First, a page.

Google Android phone on display at the Google conference in San Francisco, Thursday, May 20, 2010. (AP Photo/Paul Sakuma)
The reasons may not be nefarious, but part of a larger plan to "tap the $2.9 billion market for location-based services," according to the Wall Street Journal. Without knowing your device location, many of those services, including discounts or coupons for shopping or restaurants could not be used.
Although Apple and Google have yet to speak publicly about the data mining, Apple said in a July 12th letter to Congress that the locations are used to structure ads.
At some level, people have to know that a smartphone or a feature phone can be tracked. If anyone uses a map application or GPS, someone knows literally where you are. The same goes for people who use Foursquare, shopping or other applications that rely on location. That's kind of the deal we silently made when we decided to inhale the latest or newest technology without questioning why we needed it or what others might do with the information.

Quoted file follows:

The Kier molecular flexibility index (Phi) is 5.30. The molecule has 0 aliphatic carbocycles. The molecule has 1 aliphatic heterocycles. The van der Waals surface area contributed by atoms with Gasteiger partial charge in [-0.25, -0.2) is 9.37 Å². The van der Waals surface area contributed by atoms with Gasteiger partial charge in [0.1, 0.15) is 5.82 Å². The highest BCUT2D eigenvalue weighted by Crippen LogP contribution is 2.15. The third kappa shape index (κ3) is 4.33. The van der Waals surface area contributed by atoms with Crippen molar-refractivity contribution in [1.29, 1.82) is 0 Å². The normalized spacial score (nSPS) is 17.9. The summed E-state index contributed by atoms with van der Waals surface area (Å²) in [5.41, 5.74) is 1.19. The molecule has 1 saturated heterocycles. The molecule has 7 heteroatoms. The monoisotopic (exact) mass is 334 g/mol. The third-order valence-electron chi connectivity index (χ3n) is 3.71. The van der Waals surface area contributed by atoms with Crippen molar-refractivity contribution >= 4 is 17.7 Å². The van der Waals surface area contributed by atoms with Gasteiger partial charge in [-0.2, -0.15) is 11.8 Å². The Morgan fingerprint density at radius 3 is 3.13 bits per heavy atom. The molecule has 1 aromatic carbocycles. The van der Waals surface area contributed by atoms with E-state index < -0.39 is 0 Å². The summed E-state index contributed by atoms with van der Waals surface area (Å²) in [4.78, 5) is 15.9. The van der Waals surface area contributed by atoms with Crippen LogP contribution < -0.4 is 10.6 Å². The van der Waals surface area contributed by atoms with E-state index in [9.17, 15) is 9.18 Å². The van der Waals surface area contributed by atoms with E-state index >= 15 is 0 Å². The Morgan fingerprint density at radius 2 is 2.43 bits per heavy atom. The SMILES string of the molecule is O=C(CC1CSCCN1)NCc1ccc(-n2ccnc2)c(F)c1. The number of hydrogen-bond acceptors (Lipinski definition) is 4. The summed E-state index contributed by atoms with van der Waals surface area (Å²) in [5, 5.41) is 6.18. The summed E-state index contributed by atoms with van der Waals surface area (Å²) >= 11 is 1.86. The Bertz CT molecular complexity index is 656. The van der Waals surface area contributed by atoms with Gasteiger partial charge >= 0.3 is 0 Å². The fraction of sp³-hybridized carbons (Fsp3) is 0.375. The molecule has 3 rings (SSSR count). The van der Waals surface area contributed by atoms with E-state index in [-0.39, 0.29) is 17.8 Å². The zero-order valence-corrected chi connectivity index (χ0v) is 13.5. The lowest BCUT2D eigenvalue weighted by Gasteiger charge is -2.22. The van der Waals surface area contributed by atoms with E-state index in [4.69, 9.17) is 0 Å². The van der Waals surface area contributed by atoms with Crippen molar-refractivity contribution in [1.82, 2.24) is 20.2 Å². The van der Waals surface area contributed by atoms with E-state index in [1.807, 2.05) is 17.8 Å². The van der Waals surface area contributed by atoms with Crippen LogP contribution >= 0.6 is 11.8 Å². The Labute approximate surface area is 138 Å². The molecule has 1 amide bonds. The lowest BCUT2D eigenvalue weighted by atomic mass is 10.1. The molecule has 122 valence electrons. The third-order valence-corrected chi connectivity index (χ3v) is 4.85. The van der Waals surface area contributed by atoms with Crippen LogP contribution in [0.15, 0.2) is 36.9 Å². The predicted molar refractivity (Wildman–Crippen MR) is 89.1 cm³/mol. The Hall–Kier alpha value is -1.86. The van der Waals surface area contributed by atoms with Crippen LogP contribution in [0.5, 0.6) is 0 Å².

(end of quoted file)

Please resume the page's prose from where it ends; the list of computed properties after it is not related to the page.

The only problem some foresee is that much of this information is easy to find and is unencrypted. While many say you need a court order to get access to phone records, Michigan State Police have bypassed that with new forensic cellphone analyzers. The devices extract data from cellphones as a routine police procedure, the American Civil Liberties Union alleges. If so, the procedure could mean a violation of the 4th Amendment (illegal search and seizure) provided the U.S. Supreme Court agrees.
The danger is that by this information being out there and easy to find, it's found by almost everyone who wants to know your whereabouts. That means retailers, advertisers, law enforcement, the government and anyone who probably pays for that knowledge. So think about that, as you use any of your location-based applications.